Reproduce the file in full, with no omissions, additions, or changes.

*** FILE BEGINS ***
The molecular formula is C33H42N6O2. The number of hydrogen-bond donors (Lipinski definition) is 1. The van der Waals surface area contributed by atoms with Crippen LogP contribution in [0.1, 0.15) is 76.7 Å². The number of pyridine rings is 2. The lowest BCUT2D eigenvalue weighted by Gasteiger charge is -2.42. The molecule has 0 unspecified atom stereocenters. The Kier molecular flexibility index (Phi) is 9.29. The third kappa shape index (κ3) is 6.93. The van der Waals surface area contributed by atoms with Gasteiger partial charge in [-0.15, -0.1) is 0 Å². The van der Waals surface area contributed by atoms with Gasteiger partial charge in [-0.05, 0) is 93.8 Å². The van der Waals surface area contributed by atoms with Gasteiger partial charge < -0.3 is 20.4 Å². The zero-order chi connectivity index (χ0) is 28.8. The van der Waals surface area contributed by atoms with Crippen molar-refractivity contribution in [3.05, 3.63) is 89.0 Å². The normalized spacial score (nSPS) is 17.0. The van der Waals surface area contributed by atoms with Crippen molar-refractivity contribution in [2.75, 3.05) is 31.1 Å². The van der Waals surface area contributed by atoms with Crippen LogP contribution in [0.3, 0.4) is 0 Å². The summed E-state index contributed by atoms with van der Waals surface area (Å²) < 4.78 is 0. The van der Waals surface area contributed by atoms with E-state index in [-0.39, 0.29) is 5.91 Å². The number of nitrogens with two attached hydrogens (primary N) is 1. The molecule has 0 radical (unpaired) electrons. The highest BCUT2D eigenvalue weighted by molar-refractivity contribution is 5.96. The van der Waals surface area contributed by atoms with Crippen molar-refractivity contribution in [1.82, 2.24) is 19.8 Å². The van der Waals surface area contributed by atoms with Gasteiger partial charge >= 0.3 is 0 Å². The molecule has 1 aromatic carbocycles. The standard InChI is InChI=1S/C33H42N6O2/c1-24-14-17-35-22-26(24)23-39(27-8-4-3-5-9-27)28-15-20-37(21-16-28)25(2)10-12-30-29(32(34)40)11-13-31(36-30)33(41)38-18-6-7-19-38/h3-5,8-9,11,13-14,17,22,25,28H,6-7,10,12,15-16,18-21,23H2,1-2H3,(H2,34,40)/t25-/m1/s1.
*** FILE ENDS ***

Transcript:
The molecular formula is C33H42N6O2. The number of hydrogen-bond donors (Lipinski definition) is 1. The van der Waals surface area contributed by atoms with Crippen LogP contribution in [0.1, 0.15) is 76.7 Å². The number of pyridine rings is 2. The lowest BCUT2D eigenvalue weighted by Gasteiger charge is -2.42. The molecule has 0 unspecified atom stereocenters. The Kier molecular flexibility index (Phi) is 9.29. The third kappa shape index (κ3) is 6.93. The van der Waals surface area contributed by atoms with Gasteiger partial charge in [-0.15, -0.1) is 0 Å². The van der Waals surface area contributed by atoms with Gasteiger partial charge in [-0.05, 0) is 93.8 Å². The van der Waals surface area contributed by atoms with Gasteiger partial charge < -0.3 is 20.4 Å². The zero-order chi connectivity index (χ0) is 28.8. The van der Waals surface area contributed by atoms with Crippen molar-refractivity contribution in [3.05, 3.63) is 89.0 Å². The normalized spacial score (nSPS) is 17.0. The van der Waals surface area contributed by atoms with Crippen molar-refractivity contribution in [2.75, 3.05) is 31.1 Å². The van der Waals surface area contributed by atoms with Crippen LogP contribution in [0.3, 0.4) is 0 Å². The summed E-state index contributed by atoms with van der Waals surface area (Å²) < 4.78 is 0. The van der Waals surface area contributed by atoms with E-state index in [-0.39, 0.29) is 5.91 Å². The number of nitrogens with two attached hydrogens (primary N) is 1. The molecule has 0 radical (unpaired) electrons. The highest BCUT2D eigenvalue weighted by molar-refractivity contribution is 5.96. The van der Waals surface area contributed by atoms with Crippen molar-refractivity contribution in [1.82, 2.24) is 19.8 Å². The van der Waals surface area contributed by atoms with Gasteiger partial charge >= 0.3 is 0 Å². The molecule has 1 aromatic carbocycles. The standard InChI is InChI=1S/C33H42N6O2/c1-24-14-17-35-22-26(24)23-39(27-8-4-3-5-9-27)28-15-20-37(21-16-28)25(2)10-12-30-29(32(34)40)11-13-31(36-30)33(41)38-18-6-7-19-38/h3-5,8-9,11,13-14,17,22,25,28H,6-7,10,12,15-16,18-21,23H2,1-2H3,(H2,34,40)/t25-/m1/s1.